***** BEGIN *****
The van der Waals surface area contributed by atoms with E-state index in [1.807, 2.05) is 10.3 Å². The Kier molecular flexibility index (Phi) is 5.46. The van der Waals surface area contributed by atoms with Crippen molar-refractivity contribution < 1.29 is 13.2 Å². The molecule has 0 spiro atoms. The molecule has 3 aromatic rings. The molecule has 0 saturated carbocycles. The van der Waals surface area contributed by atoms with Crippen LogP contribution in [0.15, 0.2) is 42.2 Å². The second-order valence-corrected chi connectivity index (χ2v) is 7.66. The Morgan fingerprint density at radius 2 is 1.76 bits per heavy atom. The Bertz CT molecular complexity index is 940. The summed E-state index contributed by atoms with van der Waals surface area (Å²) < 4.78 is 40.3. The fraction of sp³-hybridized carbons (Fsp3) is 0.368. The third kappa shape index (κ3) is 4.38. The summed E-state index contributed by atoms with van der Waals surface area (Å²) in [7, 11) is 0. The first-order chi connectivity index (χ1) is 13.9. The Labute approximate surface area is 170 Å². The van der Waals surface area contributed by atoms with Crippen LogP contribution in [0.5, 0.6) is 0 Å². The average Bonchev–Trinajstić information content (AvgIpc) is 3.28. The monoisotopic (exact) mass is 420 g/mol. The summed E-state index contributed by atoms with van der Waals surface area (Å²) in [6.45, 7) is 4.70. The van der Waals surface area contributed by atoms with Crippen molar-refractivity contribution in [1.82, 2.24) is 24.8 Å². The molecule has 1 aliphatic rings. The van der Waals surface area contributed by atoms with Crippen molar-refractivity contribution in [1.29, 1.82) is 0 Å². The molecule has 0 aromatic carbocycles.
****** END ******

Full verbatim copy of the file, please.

The van der Waals surface area contributed by atoms with E-state index in [1.807, 2.05) is 10.3 Å². The Kier molecular flexibility index (Phi) is 5.46. The van der Waals surface area contributed by atoms with Crippen molar-refractivity contribution < 1.29 is 13.2 Å². The molecule has 0 spiro atoms. The molecule has 3 aromatic rings. The molecule has 0 saturated carbocycles. The van der Waals surface area contributed by atoms with Crippen LogP contribution in [0.15, 0.2) is 42.2 Å². The second-order valence-corrected chi connectivity index (χ2v) is 7.66. The Morgan fingerprint density at radius 2 is 1.76 bits per heavy atom. The Bertz CT molecular complexity index is 940. The summed E-state index contributed by atoms with van der Waals surface area (Å²) < 4.78 is 40.3. The fraction of sp³-hybridized carbons (Fsp3) is 0.368. The third kappa shape index (κ3) is 4.38. The summed E-state index contributed by atoms with van der Waals surface area (Å²) in [7, 11) is 0. The first-order chi connectivity index (χ1) is 13.9. The Labute approximate surface area is 170 Å². The van der Waals surface area contributed by atoms with Crippen LogP contribution in [0.5, 0.6) is 0 Å². The average Bonchev–Trinajstić information content (AvgIpc) is 3.28. The monoisotopic (exact) mass is 420 g/mol. The summed E-state index contributed by atoms with van der Waals surface area (Å²) in [6.45, 7) is 4.70. The van der Waals surface area contributed by atoms with Crippen molar-refractivity contribution in [1.82, 2.24) is 24.8 Å². The molecule has 1 aliphatic rings. The van der Waals surface area contributed by atoms with Crippen molar-refractivity contribution in [1.29, 1.82) is 0 Å². The molecule has 0 aromatic carbocycles.